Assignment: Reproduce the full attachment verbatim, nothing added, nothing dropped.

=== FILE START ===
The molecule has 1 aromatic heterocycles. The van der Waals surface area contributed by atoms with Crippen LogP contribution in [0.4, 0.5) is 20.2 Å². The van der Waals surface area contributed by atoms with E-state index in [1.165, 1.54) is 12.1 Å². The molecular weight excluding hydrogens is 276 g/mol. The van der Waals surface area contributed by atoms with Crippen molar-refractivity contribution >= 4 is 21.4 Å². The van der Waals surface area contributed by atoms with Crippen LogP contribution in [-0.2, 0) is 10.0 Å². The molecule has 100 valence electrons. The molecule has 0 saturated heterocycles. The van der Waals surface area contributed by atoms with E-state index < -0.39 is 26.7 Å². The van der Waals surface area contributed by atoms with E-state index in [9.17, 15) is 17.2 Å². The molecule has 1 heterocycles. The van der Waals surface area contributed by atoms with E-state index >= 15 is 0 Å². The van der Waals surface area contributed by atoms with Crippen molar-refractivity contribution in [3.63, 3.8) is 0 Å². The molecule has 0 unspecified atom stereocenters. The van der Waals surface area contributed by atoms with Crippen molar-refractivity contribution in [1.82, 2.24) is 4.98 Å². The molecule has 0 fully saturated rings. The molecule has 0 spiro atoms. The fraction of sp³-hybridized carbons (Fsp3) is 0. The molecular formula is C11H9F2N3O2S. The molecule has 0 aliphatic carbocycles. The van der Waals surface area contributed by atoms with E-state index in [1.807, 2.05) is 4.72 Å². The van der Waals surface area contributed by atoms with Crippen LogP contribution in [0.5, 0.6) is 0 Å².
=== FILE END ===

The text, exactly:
The molecule has 1 aromatic heterocycles. The van der Waals surface area contributed by atoms with Crippen LogP contribution in [0.4, 0.5) is 20.2 Å². The van der Waals surface area contributed by atoms with E-state index in [1.165, 1.54) is 12.1 Å². The molecular weight excluding hydrogens is 276 g/mol. The van der Waals surface area contributed by atoms with Crippen molar-refractivity contribution >= 4 is 21.4 Å². The van der Waals surface area contributed by atoms with Crippen LogP contribution in [-0.2, 0) is 10.0 Å². The molecule has 100 valence electrons. The molecule has 0 saturated heterocycles. The van der Waals surface area contributed by atoms with E-state index < -0.39 is 26.7 Å². The van der Waals surface area contributed by atoms with E-state index in [9.17, 15) is 17.2 Å². The molecule has 1 heterocycles. The van der Waals surface area contributed by atoms with E-state index >= 15 is 0 Å². The van der Waals surface area contributed by atoms with Crippen molar-refractivity contribution in [3.63, 3.8) is 0 Å². The molecule has 0 unspecified atom stereocenters. The van der Waals surface area contributed by atoms with Crippen molar-refractivity contribution in [1.82, 2.24) is 4.98 Å². The molecule has 0 fully saturated rings. The molecule has 0 spiro atoms. The fraction of sp³-hybridized carbons (Fsp3) is 0. The molecular formula is C11H9F2N3O2S. The molecule has 0 aliphatic carbocycles. The van der Waals surface area contributed by atoms with E-state index in [1.807, 2.05) is 4.72 Å². The van der Waals surface area contributed by atoms with Crippen LogP contribution in [0.5, 0.6) is 0 Å².